“Manno turned up in 2013 with wildlife dealers in Damascus, Syria, as a traumatized baby orphan,” Spencer Sekyer told me. Spencer, a teacher in Canada, volunteered to help animals kept in the Duhok Zoo in Kurdistan in late 2014. He fell in love with Manno. “His mother was no doubt killed for bushmeat somewhere in Central Africa and the poachers sold him off to animal traffickers.”
Spencer has been trying to get Manno freed for over a year now.
Spencer showed me a colored piece of paper with prices written on it. “The owner of the Duhok Zoo paid US$15,000 for Manno, and the little chimpanzee has repaid the investment by becoming a very popular attraction. People come from all over the Duhok area to play and have their photographs taken with Manno… spending money.”
The zoo owner dresses the little chimpanzee up in children’s clothes and visitors shower him with food and drink that kids like — junk food. This probably explains why Manno is small for his age.
Manno eating pumpkin seeds bought for him by adoring zoo visitors. (Photo: Spencer Sekyer)
Two chimpanzees captured in the Democratic Republic of the Congo. Manno very likely endured this before being smuggled to Syria. (Photo courtesy of the Jane Goodall Institute)
If Manno stays in the zoo, the day will come when he stops being cuddly and playful. He will grow in strength and in aggressiveness, as is normal with chimpanzees. If he is not caged up permanently first, he will attack and no doubt seriously injure someone. His future is not bright.
No bright future
In fact, the future is not bright for any great ape that is trafficked. There are two main uses to which young apes are put: as pets or as attractions in commercial wildlife facilities (such as disreputable zoos, safari parks, circuses, hotels and use as photo-props).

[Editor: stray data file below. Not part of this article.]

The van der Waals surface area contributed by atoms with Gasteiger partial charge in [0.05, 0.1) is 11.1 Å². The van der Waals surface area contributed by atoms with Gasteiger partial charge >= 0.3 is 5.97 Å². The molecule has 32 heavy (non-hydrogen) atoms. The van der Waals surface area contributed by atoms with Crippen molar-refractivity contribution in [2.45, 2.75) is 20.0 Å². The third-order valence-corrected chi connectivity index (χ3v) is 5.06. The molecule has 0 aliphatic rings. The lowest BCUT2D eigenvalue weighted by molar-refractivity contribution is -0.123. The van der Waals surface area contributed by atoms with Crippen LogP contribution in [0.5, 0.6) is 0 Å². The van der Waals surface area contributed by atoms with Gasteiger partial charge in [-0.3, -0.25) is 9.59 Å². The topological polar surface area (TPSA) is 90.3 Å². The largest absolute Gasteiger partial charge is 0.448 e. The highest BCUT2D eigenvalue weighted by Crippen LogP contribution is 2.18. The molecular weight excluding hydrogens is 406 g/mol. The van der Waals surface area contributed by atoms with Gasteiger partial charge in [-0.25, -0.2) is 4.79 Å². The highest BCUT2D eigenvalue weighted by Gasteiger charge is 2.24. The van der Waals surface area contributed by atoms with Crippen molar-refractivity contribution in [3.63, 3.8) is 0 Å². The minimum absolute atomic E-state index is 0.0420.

The trade is facilitated by celebrities who pose with great ape pets in the press or in social media posts, which act as advertisements that say that owning an ape is “cool”. The coordinator of the United Nations Great Ape Survival Partnership, Doug Cress, warned that celebrities do not realize that many of the apes were obtained illegally.
“These pictures are seen by hundreds of millions of fans, and it sends the message that posing with great apes — all of which are obtained through illegal means, and face miserable lives once they grow too big and strong to hold — is okay as long as it’s cute. But it’s not. It’s illegal, and it contributes to the destruction of already endangered species,” Cress told The Guardian newspaper.
I have been investigating great ape trafficking for the past three years, since being invited to be a co-author of the United Nations report “Stolen Apes,” released in March 2013 at the 16th CITES Conference of the Parties in Bangkok. The report documents an alarming situation in which more than 1,800 cases were registered of trafficked chimpanzees, bonobos, gorillas, and orangutans being lost to the forests of Africa and Asia between 2005 and early 2012.